I looked to Sarah and re-read it to her.
“Wow. How do you feel?”
“Well...” I said, unable to look her in the eyes. For the second time that day, for seemingly unrelated reasons, I broke down.
Sarah brought me into the living room and held on to me until I was ready to speak. Even though we had prepared ourselves for this, it was still a shock. Before coming to a decision with Doctor Russo about when I'd be able to go back to work, Sarah and I both agreed that worse case scenario, I'd lose my job and be in the same position as I was now—but that we'd make it work like we have been. Only, now that that had become a reality, it was harder to take in than I had imagined. For both Sarah and me, the simple fact that I did not have a job secured to which I could return was the hardest part. Reality was availing itself to us individually. What if I can never go back to work? I want to provide for my family and I can’t, I thought. Sarah let the idea simmer that her income was officially the sole financial support for us. I was hurt because even though I hadn't seen the kids or my co-workers in months, I missed them and now I would never be able to see them on a regular basis again. People don’t usually plan for these sorts of situations. We often have an expectation that life will go exactly how we have always visualized it—and here Sarah and I were, comprehending how much had changed in mere months, days, hours.
Something else was nagging me too: I knew that I had signed a copy of my contract and emailed it to Human Resources back in June. I opened the computer and signed in to my work account. I searched through the emails and was shocked at the irony of what I discovered: I never sent the contract to Human Resources; I had accidentally emailed it to myself. I started to wonder—although I didn’t fully understand it—if maybe this was supposed to happen.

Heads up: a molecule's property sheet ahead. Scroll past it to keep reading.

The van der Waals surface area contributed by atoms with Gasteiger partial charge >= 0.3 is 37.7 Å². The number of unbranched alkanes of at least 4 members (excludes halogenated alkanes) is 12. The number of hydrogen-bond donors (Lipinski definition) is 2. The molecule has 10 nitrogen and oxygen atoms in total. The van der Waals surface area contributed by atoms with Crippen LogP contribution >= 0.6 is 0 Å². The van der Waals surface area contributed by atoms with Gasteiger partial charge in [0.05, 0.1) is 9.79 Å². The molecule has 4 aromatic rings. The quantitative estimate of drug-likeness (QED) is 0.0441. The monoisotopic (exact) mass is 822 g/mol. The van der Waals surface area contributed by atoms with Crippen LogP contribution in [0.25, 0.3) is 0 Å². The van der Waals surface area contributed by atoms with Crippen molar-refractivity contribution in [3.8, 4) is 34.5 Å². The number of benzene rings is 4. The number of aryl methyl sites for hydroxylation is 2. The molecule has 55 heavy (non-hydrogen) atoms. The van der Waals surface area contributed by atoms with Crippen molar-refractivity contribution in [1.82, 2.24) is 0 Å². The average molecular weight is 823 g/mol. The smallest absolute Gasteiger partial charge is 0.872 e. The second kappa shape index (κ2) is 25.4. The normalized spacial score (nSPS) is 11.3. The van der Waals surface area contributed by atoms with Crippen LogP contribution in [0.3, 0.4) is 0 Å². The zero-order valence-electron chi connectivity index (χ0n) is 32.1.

We sat motionless on the couch for a few minutes.
“Max,” Sarah said, breaking the silence, “while this is hard for both of us to fully grasp right now, we knew that this could happen. Maybe God led us to this point for a reason. You can't go back to your job, but since your illness began, you've discovered your love for writing again. If you hadn't been out of work for so long, you may never have done a thing with it. I'm not sure if there will ever be another time in your life in which you can fully pursue your dream. What better time than now?”
I stared into her eyes, listening to the encouragement coming from wife's heart—and on a day like today, it was exactly what I needed.
Sarah, I believe struck by a realization, continued.
“I have a new job and I am content. This is the first time since I started to work full-time that I am actually beginning to believe that my time will come. I want to be able to sing, and create art, and follow my dreams. But with everything that has happened so far this year, I'm looking at the bigger picture. I still have time. I don't mind working full-time while you are going through this if it also means that you can do what you love.”
“I just...I just don't want you to resent me,” I said.
“Max,” she replied, pulling me close. “I will never resent you. I want you to know that, since you have gotten sick, I have not once been upset that you are not working. It’s not your fault. My daily thoughts about you go like this: I’m glad Max is hearing better today. Or, I’m upset that Max isn’t doing well today. I care about who you are, not what you do. I love you.”
“Thank you,” I cried again, but this time I was not upset. “I love you, too.”
A little while later, after Sarah and I had both calmed down from the letter and from our conversation, we found out from my parents that my grandfather had broken his hip and shoulder and had kidney failure. They weren't exactly sure what was going on with him, but they were still waiting. Both of my parents were scared and the uneasiness and anxiety that I had felt for most of the day lingered.